• Shader instruction and constant caches
    • Up to 160 texture fetches per clock cycle
    • Up to 128 textures per pixel
    • Fully associative multi-level texture cache design
    • DXTC and 3Dc+ texture compression
    • High resolution texture support (up to 8192 x 8192)
    • Fully associative texture Z/stencil cache designs
    • Double-sided hierarchical Z/stencil buffer
    • Early Z test, Re-Z, Z Range optimization, and Fast Z Clear
    • Lossless Z & stencil compression (up to 128:1)
    • Lossless color compression (up to 8:1)
    • 8 render targets (MRTs) with anti-aliasing support
    • Physics processing support
  • Dynamic Geometry Acceleration

    • High performance vertex cache
    • Programmable tessellation unit
    • Accelerated geometry shader path for geometry amplification
    • Memory read/write cache for improved stream output performance
  • Anti-aliasing features

    • Multi-sample anti-aliasing (2, 4 or 8 samples per pixel)
    • Up to 24x Custom Filter Anti-Aliasing (CFAA) for improved quality
    • Adaptive super-sampling and multi-sampling
    • Gamma correct
    • Super AA (ATI CrossFireX configurations only)
    • All anti-aliasing features compatible with HDR rendering
  • Texture filtering features

    • 2x/4x/8x/16x high quality adaptive anisotropic filtering modes (up to 128 taps per pixel)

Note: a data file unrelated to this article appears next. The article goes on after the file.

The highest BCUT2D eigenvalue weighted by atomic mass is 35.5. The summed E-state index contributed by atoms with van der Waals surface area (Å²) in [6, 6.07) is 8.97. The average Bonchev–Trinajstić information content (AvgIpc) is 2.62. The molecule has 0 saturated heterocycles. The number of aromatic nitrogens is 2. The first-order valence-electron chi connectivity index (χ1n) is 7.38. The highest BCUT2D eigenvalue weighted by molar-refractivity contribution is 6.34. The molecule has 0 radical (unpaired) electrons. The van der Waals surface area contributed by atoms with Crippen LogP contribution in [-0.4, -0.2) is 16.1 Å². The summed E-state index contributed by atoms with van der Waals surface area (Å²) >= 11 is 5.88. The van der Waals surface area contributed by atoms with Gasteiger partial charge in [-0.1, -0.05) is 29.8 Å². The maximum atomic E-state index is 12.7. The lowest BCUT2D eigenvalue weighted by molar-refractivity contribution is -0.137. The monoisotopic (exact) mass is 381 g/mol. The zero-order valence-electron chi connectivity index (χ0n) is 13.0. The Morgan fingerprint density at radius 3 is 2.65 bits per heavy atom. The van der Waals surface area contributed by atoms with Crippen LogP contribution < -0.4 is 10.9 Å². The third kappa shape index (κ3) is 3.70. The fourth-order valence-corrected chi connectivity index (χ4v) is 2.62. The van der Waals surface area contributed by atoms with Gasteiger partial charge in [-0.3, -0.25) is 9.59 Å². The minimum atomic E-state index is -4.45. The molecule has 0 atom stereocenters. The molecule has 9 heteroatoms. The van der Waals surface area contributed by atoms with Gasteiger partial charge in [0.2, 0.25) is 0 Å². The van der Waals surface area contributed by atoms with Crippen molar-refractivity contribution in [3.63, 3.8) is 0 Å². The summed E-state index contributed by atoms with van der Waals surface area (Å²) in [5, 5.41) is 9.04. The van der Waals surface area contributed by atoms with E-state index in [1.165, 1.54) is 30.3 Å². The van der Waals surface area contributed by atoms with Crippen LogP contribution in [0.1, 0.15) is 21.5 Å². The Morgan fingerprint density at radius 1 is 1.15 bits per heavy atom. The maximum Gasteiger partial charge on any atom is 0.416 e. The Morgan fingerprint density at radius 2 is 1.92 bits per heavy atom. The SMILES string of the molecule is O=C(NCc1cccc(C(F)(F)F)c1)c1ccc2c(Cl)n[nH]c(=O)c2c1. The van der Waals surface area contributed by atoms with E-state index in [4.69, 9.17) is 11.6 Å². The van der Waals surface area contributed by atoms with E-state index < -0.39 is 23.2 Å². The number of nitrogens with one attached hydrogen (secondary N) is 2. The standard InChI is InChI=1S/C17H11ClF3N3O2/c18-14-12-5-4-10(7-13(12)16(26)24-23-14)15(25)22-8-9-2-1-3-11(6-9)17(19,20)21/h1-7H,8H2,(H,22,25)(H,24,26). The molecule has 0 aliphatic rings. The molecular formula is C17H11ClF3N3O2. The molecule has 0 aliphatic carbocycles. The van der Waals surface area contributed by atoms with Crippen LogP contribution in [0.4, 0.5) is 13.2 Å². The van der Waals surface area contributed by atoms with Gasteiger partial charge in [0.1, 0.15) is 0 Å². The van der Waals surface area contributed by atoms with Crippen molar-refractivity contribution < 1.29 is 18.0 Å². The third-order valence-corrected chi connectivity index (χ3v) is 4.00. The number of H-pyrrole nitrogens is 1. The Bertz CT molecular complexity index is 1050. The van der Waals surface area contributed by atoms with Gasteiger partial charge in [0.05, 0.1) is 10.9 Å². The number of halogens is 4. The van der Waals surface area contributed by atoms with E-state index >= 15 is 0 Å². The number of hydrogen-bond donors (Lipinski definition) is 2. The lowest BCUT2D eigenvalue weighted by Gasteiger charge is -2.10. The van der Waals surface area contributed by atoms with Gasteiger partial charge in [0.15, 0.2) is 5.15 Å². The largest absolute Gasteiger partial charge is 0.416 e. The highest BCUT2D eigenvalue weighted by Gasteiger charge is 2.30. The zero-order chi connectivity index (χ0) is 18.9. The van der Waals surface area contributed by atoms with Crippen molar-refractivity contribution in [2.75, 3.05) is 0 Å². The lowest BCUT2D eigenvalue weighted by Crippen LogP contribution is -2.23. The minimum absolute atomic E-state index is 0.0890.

• 128-bit floating point HDR texture filtering
    • sRGB filtering (gamma/degamma)
    • Percentage Closer Filtering (PCF)
    • Depth & stencil texture (DST) format support
    • Shared exponent HDR (RGBE 9:9:9:5) texture format support
  • OpenGL 2.0
  • ATI PowerPlay
  • Advanced power management technology for optimal performance and power savings
  • Performance-on-Demand
    • Constantly monitors GPU activity, dynamically adjusting clocks and voltage based on user scenario
    • Clock and memory speed throttling

    • Voltage switching

    • Dynamic clock gating

    • Central thermal management – on-chip sensor monitors GPU temperature and triggers thermal actions as required

  • ATI Avivo HD Video and Display Platform

    • 2nd generation Unified Video Decoder (UVD 2)

      • Enabling hardware decode acceleration of H.264, VC-1 and MPEG-2
      • Dual stream playback (or Picture-in-picture)
    • Hardware MPEG-1, and DivX video decode acceleration